• Vet63

      There you point out one of the drawbacks to the combos, serious shooters end up using different loads for rifle and handgun even though they both chamber the same cartridge. I think the idea mostly appeals to people with not much experience and who don’t handload.

      • Chris Dotson

        Never mix them up for the different weapons. Not so bad with the rifle round in the pistol. But an round intended for the pistol fired in a rifle could be very bad. That must be one reason all over the counter normal loads are Light loads.

  • Ohiogunr

    Hopefully, for the next hunting season, you will be able to use pistol caliber rifles to deer hunt in OHIO!!! Ohio hunters, contact the Ohio Dept. of Natural Resources and ask that pistol caliber rifle Deer hunting be allowed!

  • Robert Fulcomer

    I have a Ruger Backhawk w/6″ barrel and Marlin Mod. 62 in 30 Cal Carbine. I load my ammo w/110 gr soft round nose bullets running a@2000 fps. I have hunted White Tails and Mulies in five states and Canada. This combo is ideal for woodland hunting. They never let me down.

  • SamofCR

    My personal outfit is a Ruger 99/44 carbine with a Ruger Vaquero Bisley 5 1/2 in.both in .44 Rem. Mag.

  • Gregory Jay Chandler Jr

    What? no mention of the .357 magnum lever action? I never had a sweeter shooting rifle and wish i had never gotten rid of it

    • roadking2000

      Yes! I owned a Rossi .357 lever, and it was fun to shoot, but it was troublesome. I could have sent it away for a $300+ “hot-rod job”, but instead I sold it & bought the Henry Big Boy .44 Mag lever rifle. The Henry is also a sweet piece & never malfunctions. Like the Rossi, it should be fed blunt-nosed bullets, as they are stacked nose-to-tail.

  • roadking2000

    Two combo’s I like: A Henry Big Boy .44 Mag/.44 Special & S&W Stainless 629 Classic.
    Or how about a I.O. Hellhound AK-47 & a Serbian M92 PAP Pistol, both in .762×39 They can share clips and/or drums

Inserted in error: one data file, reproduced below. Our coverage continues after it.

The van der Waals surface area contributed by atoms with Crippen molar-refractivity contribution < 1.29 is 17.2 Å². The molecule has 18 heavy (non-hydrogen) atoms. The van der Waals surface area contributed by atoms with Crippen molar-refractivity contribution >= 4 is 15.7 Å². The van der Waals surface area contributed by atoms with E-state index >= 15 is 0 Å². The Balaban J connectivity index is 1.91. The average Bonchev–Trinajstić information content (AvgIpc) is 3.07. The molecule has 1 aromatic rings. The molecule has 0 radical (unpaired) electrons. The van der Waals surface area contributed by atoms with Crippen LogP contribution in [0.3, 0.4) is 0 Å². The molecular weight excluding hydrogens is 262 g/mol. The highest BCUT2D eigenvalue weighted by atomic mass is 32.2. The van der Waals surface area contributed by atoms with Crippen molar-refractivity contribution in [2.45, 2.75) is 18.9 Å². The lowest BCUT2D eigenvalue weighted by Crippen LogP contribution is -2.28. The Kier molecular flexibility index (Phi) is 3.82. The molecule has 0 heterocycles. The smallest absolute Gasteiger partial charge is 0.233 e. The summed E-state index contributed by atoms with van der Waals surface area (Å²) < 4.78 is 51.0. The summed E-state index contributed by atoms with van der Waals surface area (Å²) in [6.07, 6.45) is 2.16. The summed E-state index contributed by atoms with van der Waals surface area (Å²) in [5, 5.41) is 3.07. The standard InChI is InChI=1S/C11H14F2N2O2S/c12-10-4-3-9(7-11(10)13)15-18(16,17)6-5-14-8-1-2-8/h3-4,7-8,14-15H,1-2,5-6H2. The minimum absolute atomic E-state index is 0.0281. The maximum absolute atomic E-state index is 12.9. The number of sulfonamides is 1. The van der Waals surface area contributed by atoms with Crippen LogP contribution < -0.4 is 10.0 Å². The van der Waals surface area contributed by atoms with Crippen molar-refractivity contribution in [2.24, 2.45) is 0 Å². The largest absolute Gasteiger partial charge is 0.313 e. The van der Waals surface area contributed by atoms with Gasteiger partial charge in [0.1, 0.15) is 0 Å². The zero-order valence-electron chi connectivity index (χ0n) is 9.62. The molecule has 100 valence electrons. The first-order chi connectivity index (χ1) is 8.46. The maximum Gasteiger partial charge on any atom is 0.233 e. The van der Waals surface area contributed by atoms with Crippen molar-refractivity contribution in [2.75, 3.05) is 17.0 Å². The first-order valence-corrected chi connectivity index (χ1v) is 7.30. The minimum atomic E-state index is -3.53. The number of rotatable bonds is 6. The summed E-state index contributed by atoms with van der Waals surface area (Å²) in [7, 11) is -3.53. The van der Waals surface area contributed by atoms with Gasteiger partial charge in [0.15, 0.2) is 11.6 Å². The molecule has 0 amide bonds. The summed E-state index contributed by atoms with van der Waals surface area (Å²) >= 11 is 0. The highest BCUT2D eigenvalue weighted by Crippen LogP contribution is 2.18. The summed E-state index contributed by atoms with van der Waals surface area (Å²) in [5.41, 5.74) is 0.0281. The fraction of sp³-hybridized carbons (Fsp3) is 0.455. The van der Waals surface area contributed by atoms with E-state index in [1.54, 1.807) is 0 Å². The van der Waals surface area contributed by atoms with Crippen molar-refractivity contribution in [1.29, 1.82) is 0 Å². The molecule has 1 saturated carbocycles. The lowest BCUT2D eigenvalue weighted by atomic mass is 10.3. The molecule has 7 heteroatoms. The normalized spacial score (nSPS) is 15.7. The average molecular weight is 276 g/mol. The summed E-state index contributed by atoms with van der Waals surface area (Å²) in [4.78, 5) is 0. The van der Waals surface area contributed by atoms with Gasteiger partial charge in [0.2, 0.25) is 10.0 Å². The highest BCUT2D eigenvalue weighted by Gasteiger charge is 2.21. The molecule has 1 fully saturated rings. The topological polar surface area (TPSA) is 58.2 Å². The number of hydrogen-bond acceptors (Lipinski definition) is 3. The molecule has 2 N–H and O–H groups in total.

• all da drops

      Sure, but the I.o. is about the worst ak on earth.

      • roadking2000

        What’s your reasoning?

  • roadking2000

    Here’s another one: A Hot-Rodded Rossi M92 Stainless carbine in.357/.38 & a S&W 686 7-Shot Stainless revolver. Both are a lot of fun to shoot! With any tube-fed carbine, use hollow-point bullets to avoid the possible discharge of bullets in the magazine when the tip of a bullet bangs into the primer of the one in front of it during recoil.


    Winchester Trapper Ruger Vaquero 45 LC. Both of mine will shoot 300 gr bullets and out thump 44Mag.

  • Steve

    How about a Masterpiece Arms Mac .45 ACP carbine (dressed up) and a Glock 21 .45 ACP and if you are on a budget any Hi-Point carbine and pistol would do.

  • Vet63

    It’s a bit of an overstatement to say “that’s the way the old timers did it”. Yes they could have done it since Colt revolvers chambered the same rounds as the Winchester ’73 but by far the most popular round it the revolver was .45 Colt, which could not be made to work in a repeating rifle and many popular rifle rounds, such as the .45/70 were too big for handguns . Mr. von Benedikt is correct in pointing out the limitations of the idea. To me, the only reason to carry both a rifle and a handgun is expressly because they fire very different cartridges to serve different purposes. I might carry a .22 pistol for small game while hunting big game with a powerful rifle, or I might carry my 357 revolver while hunting birds and bunnies with a shotgun just in case I get a chance at a coyote. In the past I have owned lever carbines in .357 & .44 mag along with revolvers of the same calibers but I ended up using different loads for rifle and handgun so while there was interchangeability of brass it was more of a bother to keep the different loads separated so I ended up using .38 special and.44 special brass for the revolvers and magnum brass for the carbines so it really wasn’t interchangeable after all.

  • Jimbo

    Someone should come up with a revolver that you can add a long barrel / forearm to, and attach a stock.

  • m444ss

    .44 Mag: I’d take a Marlin 1894 over the Winchester any day of the week, and the Ruger revolver (Redhawk or Super Redhawk) is certainly a better choice than the S&W.